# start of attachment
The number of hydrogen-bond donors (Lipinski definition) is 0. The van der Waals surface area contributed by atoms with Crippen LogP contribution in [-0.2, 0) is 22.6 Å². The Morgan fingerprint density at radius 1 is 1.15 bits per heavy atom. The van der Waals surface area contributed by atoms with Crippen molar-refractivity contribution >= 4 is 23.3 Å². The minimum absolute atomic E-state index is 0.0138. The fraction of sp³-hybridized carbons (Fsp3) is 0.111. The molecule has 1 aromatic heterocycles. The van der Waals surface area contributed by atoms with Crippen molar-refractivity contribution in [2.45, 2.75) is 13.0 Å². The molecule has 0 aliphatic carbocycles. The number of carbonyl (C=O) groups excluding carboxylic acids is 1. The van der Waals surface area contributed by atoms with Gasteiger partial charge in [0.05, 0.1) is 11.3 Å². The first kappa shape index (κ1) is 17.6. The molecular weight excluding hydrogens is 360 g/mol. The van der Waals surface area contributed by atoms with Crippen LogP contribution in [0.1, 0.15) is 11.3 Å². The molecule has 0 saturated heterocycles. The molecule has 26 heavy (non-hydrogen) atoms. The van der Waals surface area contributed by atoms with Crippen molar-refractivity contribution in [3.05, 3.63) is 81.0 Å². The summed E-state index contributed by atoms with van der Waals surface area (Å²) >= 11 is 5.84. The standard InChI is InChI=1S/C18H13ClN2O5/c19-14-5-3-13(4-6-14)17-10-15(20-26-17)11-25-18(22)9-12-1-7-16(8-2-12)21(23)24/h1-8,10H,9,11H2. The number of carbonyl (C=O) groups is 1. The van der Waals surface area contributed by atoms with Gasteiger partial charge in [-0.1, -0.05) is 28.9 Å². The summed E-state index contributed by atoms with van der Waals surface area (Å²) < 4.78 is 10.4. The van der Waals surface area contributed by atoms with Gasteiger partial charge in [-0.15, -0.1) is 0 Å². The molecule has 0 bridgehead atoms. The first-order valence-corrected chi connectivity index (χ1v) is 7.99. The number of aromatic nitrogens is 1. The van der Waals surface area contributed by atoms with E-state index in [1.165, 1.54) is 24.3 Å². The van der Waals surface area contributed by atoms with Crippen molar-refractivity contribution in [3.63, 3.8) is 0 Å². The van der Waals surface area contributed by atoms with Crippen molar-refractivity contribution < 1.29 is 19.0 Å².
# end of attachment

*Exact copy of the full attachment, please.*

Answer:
The number of hydrogen-bond donors (Lipinski definition) is 0. The van der Waals surface area contributed by atoms with Crippen LogP contribution in [-0.2, 0) is 22.6 Å². The Morgan fingerprint density at radius 1 is 1.15 bits per heavy atom. The van der Waals surface area contributed by atoms with Crippen molar-refractivity contribution >= 4 is 23.3 Å². The minimum absolute atomic E-state index is 0.0138. The fraction of sp³-hybridized carbons (Fsp3) is 0.111. The molecule has 1 aromatic heterocycles. The van der Waals surface area contributed by atoms with Crippen molar-refractivity contribution in [2.45, 2.75) is 13.0 Å². The molecule has 0 aliphatic carbocycles. The number of carbonyl (C=O) groups excluding carboxylic acids is 1. The van der Waals surface area contributed by atoms with Gasteiger partial charge in [0.05, 0.1) is 11.3 Å². The first kappa shape index (κ1) is 17.6. The molecular weight excluding hydrogens is 360 g/mol. The van der Waals surface area contributed by atoms with Crippen LogP contribution in [0.1, 0.15) is 11.3 Å². The molecule has 0 saturated heterocycles. The molecule has 26 heavy (non-hydrogen) atoms. The van der Waals surface area contributed by atoms with Crippen molar-refractivity contribution in [3.05, 3.63) is 81.0 Å². The summed E-state index contributed by atoms with van der Waals surface area (Å²) >= 11 is 5.84. The standard InChI is InChI=1S/C18H13ClN2O5/c19-14-5-3-13(4-6-14)17-10-15(20-26-17)11-25-18(22)9-12-1-7-16(8-2-12)21(23)24/h1-8,10H,9,11H2. The number of carbonyl (C=O) groups is 1. The van der Waals surface area contributed by atoms with Gasteiger partial charge in [-0.1, -0.05) is 28.9 Å². The summed E-state index contributed by atoms with van der Waals surface area (Å²) < 4.78 is 10.4. The van der Waals surface area contributed by atoms with Gasteiger partial charge in [-0.15, -0.1) is 0 Å². The molecule has 0 bridgehead atoms. The first-order valence-corrected chi connectivity index (χ1v) is 7.99. The number of aromatic nitrogens is 1. The van der Waals surface area contributed by atoms with E-state index in [1.165, 1.54) is 24.3 Å². The van der Waals surface area contributed by atoms with Crippen molar-refractivity contribution in [3.63, 3.8) is 0 Å². The van der Waals surface area contributed by atoms with Crippen molar-refractivity contribution < 1.29 is 19.0 Å².